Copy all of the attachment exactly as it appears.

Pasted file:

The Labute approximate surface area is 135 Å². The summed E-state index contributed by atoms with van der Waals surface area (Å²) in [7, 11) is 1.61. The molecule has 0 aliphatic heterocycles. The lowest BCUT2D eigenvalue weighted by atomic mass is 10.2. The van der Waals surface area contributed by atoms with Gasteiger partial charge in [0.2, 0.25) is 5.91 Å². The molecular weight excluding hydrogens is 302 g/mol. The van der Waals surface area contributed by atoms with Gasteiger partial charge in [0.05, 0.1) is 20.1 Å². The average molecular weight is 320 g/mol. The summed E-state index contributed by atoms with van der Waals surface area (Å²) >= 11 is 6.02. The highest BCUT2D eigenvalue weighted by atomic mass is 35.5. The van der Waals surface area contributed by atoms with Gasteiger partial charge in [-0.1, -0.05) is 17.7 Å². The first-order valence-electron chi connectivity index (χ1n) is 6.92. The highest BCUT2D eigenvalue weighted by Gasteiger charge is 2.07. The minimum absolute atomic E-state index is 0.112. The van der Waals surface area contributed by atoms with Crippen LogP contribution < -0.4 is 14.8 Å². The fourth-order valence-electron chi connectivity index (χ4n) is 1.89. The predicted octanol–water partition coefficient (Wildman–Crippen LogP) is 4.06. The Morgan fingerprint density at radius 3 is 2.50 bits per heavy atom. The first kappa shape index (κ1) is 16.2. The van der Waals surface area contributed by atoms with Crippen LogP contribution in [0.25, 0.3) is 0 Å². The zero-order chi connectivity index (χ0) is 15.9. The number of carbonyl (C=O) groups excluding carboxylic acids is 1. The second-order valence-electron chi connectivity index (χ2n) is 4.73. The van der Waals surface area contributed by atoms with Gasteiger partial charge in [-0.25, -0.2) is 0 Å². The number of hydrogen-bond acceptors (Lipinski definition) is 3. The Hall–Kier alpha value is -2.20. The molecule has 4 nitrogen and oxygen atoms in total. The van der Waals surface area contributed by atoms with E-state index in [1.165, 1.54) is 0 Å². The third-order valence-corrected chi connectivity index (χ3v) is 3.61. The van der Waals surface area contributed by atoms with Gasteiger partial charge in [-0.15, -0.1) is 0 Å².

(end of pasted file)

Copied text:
The Labute approximate surface area is 135 Å². The summed E-state index contributed by atoms with van der Waals surface area (Å²) in [7, 11) is 1.61. The molecule has 0 aliphatic heterocycles. The lowest BCUT2D eigenvalue weighted by atomic mass is 10.2. The van der Waals surface area contributed by atoms with Gasteiger partial charge in [0.2, 0.25) is 5.91 Å². The molecular weight excluding hydrogens is 302 g/mol. The van der Waals surface area contributed by atoms with Gasteiger partial charge in [0.05, 0.1) is 20.1 Å². The average molecular weight is 320 g/mol. The summed E-state index contributed by atoms with van der Waals surface area (Å²) >= 11 is 6.02. The highest BCUT2D eigenvalue weighted by atomic mass is 35.5. The van der Waals surface area contributed by atoms with Gasteiger partial charge in [-0.1, -0.05) is 17.7 Å². The first-order valence-electron chi connectivity index (χ1n) is 6.92. The highest BCUT2D eigenvalue weighted by Gasteiger charge is 2.07. The minimum absolute atomic E-state index is 0.112. The van der Waals surface area contributed by atoms with Crippen LogP contribution < -0.4 is 14.8 Å². The fourth-order valence-electron chi connectivity index (χ4n) is 1.89. The predicted octanol–water partition coefficient (Wildman–Crippen LogP) is 4.06. The Morgan fingerprint density at radius 3 is 2.50 bits per heavy atom. The first kappa shape index (κ1) is 16.2. The van der Waals surface area contributed by atoms with Crippen LogP contribution in [0.25, 0.3) is 0 Å². The zero-order chi connectivity index (χ0) is 15.9. The number of carbonyl (C=O) groups excluding carboxylic acids is 1. The second-order valence-electron chi connectivity index (χ2n) is 4.73. The van der Waals surface area contributed by atoms with Gasteiger partial charge in [-0.25, -0.2) is 0 Å². The number of hydrogen-bond acceptors (Lipinski definition) is 3. The Hall–Kier alpha value is -2.20. The molecule has 4 nitrogen and oxygen atoms in total. The van der Waals surface area contributed by atoms with E-state index in [1.165, 1.54) is 0 Å². The third-order valence-corrected chi connectivity index (χ3v) is 3.61. The van der Waals surface area contributed by atoms with Gasteiger partial charge in [-0.15, -0.1) is 0 Å².